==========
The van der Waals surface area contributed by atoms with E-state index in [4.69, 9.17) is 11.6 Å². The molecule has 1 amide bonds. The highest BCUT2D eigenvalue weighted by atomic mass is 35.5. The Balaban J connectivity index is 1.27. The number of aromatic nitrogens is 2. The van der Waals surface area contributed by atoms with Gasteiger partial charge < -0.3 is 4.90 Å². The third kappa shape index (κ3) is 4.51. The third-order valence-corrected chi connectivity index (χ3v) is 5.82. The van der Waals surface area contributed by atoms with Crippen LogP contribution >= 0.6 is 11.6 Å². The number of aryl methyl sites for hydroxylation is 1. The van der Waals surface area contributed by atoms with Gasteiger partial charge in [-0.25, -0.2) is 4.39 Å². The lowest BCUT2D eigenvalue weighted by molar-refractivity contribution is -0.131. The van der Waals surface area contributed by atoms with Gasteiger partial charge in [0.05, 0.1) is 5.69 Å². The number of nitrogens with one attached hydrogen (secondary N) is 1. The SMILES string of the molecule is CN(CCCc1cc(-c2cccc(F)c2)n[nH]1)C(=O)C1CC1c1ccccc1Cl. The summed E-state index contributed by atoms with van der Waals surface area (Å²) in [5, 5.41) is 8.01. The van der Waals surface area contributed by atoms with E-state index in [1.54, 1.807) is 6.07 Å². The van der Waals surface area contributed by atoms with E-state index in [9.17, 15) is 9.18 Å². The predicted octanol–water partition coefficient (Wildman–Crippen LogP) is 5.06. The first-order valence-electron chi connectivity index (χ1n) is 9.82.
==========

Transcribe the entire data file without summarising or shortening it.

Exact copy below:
The van der Waals surface area contributed by atoms with E-state index in [4.69, 9.17) is 11.6 Å². The molecule has 1 amide bonds. The highest BCUT2D eigenvalue weighted by atomic mass is 35.5. The Balaban J connectivity index is 1.27. The number of aromatic nitrogens is 2. The van der Waals surface area contributed by atoms with Gasteiger partial charge < -0.3 is 4.90 Å². The third kappa shape index (κ3) is 4.51. The third-order valence-corrected chi connectivity index (χ3v) is 5.82. The van der Waals surface area contributed by atoms with Crippen LogP contribution >= 0.6 is 11.6 Å². The number of aryl methyl sites for hydroxylation is 1. The van der Waals surface area contributed by atoms with Gasteiger partial charge in [-0.25, -0.2) is 4.39 Å². The lowest BCUT2D eigenvalue weighted by molar-refractivity contribution is -0.131. The van der Waals surface area contributed by atoms with Gasteiger partial charge in [0.05, 0.1) is 5.69 Å². The number of nitrogens with one attached hydrogen (secondary N) is 1. The SMILES string of the molecule is CN(CCCc1cc(-c2cccc(F)c2)n[nH]1)C(=O)C1CC1c1ccccc1Cl. The summed E-state index contributed by atoms with van der Waals surface area (Å²) in [5, 5.41) is 8.01. The van der Waals surface area contributed by atoms with E-state index in [1.54, 1.807) is 6.07 Å². The van der Waals surface area contributed by atoms with E-state index in [9.17, 15) is 9.18 Å². The predicted octanol–water partition coefficient (Wildman–Crippen LogP) is 5.06. The first-order valence-electron chi connectivity index (χ1n) is 9.82.